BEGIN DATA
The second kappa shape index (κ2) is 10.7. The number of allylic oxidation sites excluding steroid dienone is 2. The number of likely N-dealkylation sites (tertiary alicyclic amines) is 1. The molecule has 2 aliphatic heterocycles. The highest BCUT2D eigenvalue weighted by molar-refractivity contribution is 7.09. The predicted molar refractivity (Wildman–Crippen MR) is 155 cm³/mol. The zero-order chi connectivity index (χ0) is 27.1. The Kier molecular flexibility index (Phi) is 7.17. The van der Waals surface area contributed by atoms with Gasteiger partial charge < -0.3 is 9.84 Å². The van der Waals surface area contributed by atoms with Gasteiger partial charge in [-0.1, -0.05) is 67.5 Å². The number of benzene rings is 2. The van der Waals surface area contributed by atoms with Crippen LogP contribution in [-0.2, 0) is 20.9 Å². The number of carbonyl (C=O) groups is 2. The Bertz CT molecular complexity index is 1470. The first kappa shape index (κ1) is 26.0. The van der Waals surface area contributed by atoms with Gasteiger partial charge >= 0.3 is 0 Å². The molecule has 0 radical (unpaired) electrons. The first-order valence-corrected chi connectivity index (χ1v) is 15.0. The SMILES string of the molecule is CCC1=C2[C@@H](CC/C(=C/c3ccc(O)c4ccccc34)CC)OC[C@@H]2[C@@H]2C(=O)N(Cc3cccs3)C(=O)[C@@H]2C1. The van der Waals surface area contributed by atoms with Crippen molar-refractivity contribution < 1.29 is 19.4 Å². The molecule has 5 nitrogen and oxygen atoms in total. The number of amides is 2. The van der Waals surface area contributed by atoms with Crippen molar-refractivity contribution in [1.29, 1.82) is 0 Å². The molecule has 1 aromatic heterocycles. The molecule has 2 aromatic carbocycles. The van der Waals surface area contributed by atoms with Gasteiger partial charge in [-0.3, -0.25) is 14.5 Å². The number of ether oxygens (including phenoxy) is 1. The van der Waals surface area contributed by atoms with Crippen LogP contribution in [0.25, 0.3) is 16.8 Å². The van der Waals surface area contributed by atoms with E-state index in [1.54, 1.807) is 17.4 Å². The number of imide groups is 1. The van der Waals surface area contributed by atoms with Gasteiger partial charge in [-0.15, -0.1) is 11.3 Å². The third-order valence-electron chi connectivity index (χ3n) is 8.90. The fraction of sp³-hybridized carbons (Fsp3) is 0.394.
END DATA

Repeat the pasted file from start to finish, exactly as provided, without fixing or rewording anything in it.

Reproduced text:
The second kappa shape index (κ2) is 10.7. The number of allylic oxidation sites excluding steroid dienone is 2. The number of likely N-dealkylation sites (tertiary alicyclic amines) is 1. The molecule has 2 aliphatic heterocycles. The highest BCUT2D eigenvalue weighted by molar-refractivity contribution is 7.09. The predicted molar refractivity (Wildman–Crippen MR) is 155 cm³/mol. The zero-order chi connectivity index (χ0) is 27.1. The Kier molecular flexibility index (Phi) is 7.17. The van der Waals surface area contributed by atoms with Gasteiger partial charge < -0.3 is 9.84 Å². The van der Waals surface area contributed by atoms with Gasteiger partial charge in [-0.1, -0.05) is 67.5 Å². The number of benzene rings is 2. The van der Waals surface area contributed by atoms with Crippen LogP contribution in [-0.2, 0) is 20.9 Å². The number of carbonyl (C=O) groups is 2. The Bertz CT molecular complexity index is 1470. The first kappa shape index (κ1) is 26.0. The van der Waals surface area contributed by atoms with Gasteiger partial charge >= 0.3 is 0 Å². The molecule has 0 radical (unpaired) electrons. The first-order valence-corrected chi connectivity index (χ1v) is 15.0. The SMILES string of the molecule is CCC1=C2[C@@H](CC/C(=C/c3ccc(O)c4ccccc34)CC)OC[C@@H]2[C@@H]2C(=O)N(Cc3cccs3)C(=O)[C@@H]2C1. The van der Waals surface area contributed by atoms with Crippen molar-refractivity contribution < 1.29 is 19.4 Å². The molecule has 5 nitrogen and oxygen atoms in total. The number of amides is 2. The van der Waals surface area contributed by atoms with Crippen molar-refractivity contribution in [1.29, 1.82) is 0 Å². The molecule has 1 aromatic heterocycles. The molecule has 2 aromatic carbocycles. The van der Waals surface area contributed by atoms with Gasteiger partial charge in [-0.3, -0.25) is 14.5 Å². The number of ether oxygens (including phenoxy) is 1. The van der Waals surface area contributed by atoms with Crippen LogP contribution in [0.25, 0.3) is 16.8 Å². The van der Waals surface area contributed by atoms with E-state index in [1.54, 1.807) is 17.4 Å². The number of imide groups is 1. The van der Waals surface area contributed by atoms with Gasteiger partial charge in [-0.15, -0.1) is 11.3 Å². The third-order valence-electron chi connectivity index (χ3n) is 8.90. The fraction of sp³-hybridized carbons (Fsp3) is 0.394.